Georgia's governor is hoping a $19 million lure will bring fishing enthusiasts - and, more importantly, their tourism dollars - to the state.
And McDuffie County could be in line to help make the cast.During his "State of the State" address last week, Gov. Sonny Perdue focused on a plan - which includes money for 15 boat ramps along rivers and lakes to attract fans of bass fishing - called "Go Fish Georgia." Those ramps, Gov. Perdue said, could lure tournaments with the possibility of generating $20 million apiece.
"Fishing is a huge industry in the South, and we're behind many of our neighbors in attracting those anglers," Gov. Perdue said. "We will no longer sit by and watch as tourists drive through Georgia on their way to surrounding states to fish."
With miles and miles of shoreline on Clarks Hill, McDuffie County could end up a destination spot for those tourists.
Forward McDuffie Director Don Powers said the local lake is a great place to invest state dollars.
"This is a perfect example of where we can use the Clarks Hill Partnership to focus our efforts, ensuring that Clarks Hill Lake is in on this build-up of facilities and promotion," Mr. Powers said. "It is a perfect opportunity for the five county partnership to trumpet the 'regional' concept of economic development."
Mr. Powers said he plans to enlist State Sen. Jim Whitehead's help in securing some local dollars - especially if those dollars are to be used for regional improvements.
"At various times over the past several years, we've had conversations with (Georgia Department of Natural Resources) officials about the Mistletoe State Park ramps, and how they need to be upgraded and expanded," Mr. Powers said. "A combination of an upgraded Mistletoe and Columbia County's Wildwood Park would be quite a draw for the fishing business, of which we already enjoy a considerable amount."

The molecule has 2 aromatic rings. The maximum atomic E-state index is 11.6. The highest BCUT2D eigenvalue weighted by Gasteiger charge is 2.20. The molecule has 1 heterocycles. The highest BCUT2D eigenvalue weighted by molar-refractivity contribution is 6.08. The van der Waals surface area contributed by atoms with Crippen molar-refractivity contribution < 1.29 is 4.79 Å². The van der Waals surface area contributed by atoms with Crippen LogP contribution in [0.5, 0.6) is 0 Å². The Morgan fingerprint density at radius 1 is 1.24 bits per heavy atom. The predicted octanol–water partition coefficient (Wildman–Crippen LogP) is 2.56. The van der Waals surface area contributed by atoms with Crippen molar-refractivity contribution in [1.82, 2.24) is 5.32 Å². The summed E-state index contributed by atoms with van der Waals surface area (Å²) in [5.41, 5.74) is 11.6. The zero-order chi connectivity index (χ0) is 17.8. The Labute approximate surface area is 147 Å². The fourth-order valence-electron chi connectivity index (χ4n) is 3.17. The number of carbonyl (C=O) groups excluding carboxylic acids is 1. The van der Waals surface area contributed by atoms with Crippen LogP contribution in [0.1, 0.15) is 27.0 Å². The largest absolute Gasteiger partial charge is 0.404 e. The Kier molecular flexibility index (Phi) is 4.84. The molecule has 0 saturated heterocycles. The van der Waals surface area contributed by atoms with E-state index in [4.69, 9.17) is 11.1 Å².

Three years ago, Columbia County finished a $1.1 million six-lane ramp and bass tournament facility at Wildwood Park on the lake, which last year has hosted several tournaments for anglers.
Georgia's bass fishing "trail" would be similar to one developed by Alabama in 2000. It, according to Georgia DNR officials, brought in $100 million in the first two years.
"Alabama's capitalized," said Charles Coomer, chief of the Georgia Department of Natural Resources' fishery section. "In Georgia, there's been so few facilities, there's not been much opportunity to grow here."
The difference is particularly noticeable when bordering states with bigger facilities host the tournaments - and spectators - but the boats end up floating in Georgia anyway.
"What happens is a lot of the large tournaments work off the South Carolina or Alabama sides," said Rep. John Heard, R-Lawrenceville, a member of the House Natural Resources and Environment committee who also owns a boat dealership on Lake Oconee. "We provide the waters, but we don't get the resources off the thousands that are doing the business or the lodging or the rest like that on the other side of the state line."